Some Hermosa Beach residents are frustrated with parking officials as pricey parking tickets pepper the windshields of cars in their own driveways, often in the middle of the night.
Police say they are simply responding to complaints about blocked sidewalks.
But in a busy beach town where parking is at a premium, the parking tickets have people wondering — where are they supposed to park, if not in their own driveways?
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Neighbors Samantha Mathews, Kellie Sams and Hal Blakeslee have been parking outside their Hermosa Beach condominium for years.
"In our lease it says two parking spaces — one in the garage and one tandem behind our garage," Mathews said.
In the seven years Sams has lived there, she'd never gotten a parking ticket, until recently.
In the past six months, a surprise parking enforcement crackdown led the neighbors to regularly wake up and find $38 parking citations, for blocking the sidewalk.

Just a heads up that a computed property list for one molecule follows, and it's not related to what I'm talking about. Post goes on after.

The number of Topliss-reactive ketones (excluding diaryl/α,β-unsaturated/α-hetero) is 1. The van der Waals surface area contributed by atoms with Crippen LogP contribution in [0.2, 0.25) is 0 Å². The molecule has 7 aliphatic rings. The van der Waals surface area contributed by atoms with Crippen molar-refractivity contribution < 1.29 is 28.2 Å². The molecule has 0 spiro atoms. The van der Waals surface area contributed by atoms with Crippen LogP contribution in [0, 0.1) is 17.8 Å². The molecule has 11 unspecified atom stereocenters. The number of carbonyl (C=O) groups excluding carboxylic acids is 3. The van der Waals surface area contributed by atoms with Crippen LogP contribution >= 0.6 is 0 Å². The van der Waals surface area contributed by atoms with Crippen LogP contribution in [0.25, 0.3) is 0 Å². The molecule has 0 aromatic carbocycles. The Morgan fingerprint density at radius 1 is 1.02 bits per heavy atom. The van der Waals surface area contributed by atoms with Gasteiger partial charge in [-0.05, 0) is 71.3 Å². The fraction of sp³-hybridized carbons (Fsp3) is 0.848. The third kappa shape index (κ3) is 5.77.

Mathews said she parks inches from her garage door but it doesn’t help.
Whether it's across the street or across town, the problem is identical. Short driveways leave cars parked at their homes, extended onto sidewalks, in violation of the law.
"Parking is the No. 1 complaint in our city and it’s a difficult problem," said Lt. Garth Gaines of the Hermosa Beach Police Department.
For years, Hermosa Beach police have largely ignored issuing sidewalk citations, but that’s changing.
Gaines said enforcement is based on complaints. People are being forced to walk in the streets because of blocked sidewalks, he said.
Since November 2013, Hermosa Beach police have issued 390 such citations, up from 349 the year before.
"They're demanding that we take action," Gaines said. "It is a state law we're trying to do a balance to help both out."
In August, authorities issued warnings that they'd pursue more aggressive enforcement against parking scofflaws who obstruct sidewalks.
For $44, the city will sell you a permit, granting permission to park on the street, blocking your own driveway.
The permit only applies to single dwellings and if the width of your driveway covers the vehicle bumper to bumper.
"For us: we live here, we pay our rent, we pay taxes, we support the city and this is kind of how we’re repaid," Sams said. "It’s just not fair."
Mathews and her neighbors see no options for parking on their block and no end to the number of tickets they could face.
"We do feel like we’re being exploited," she said.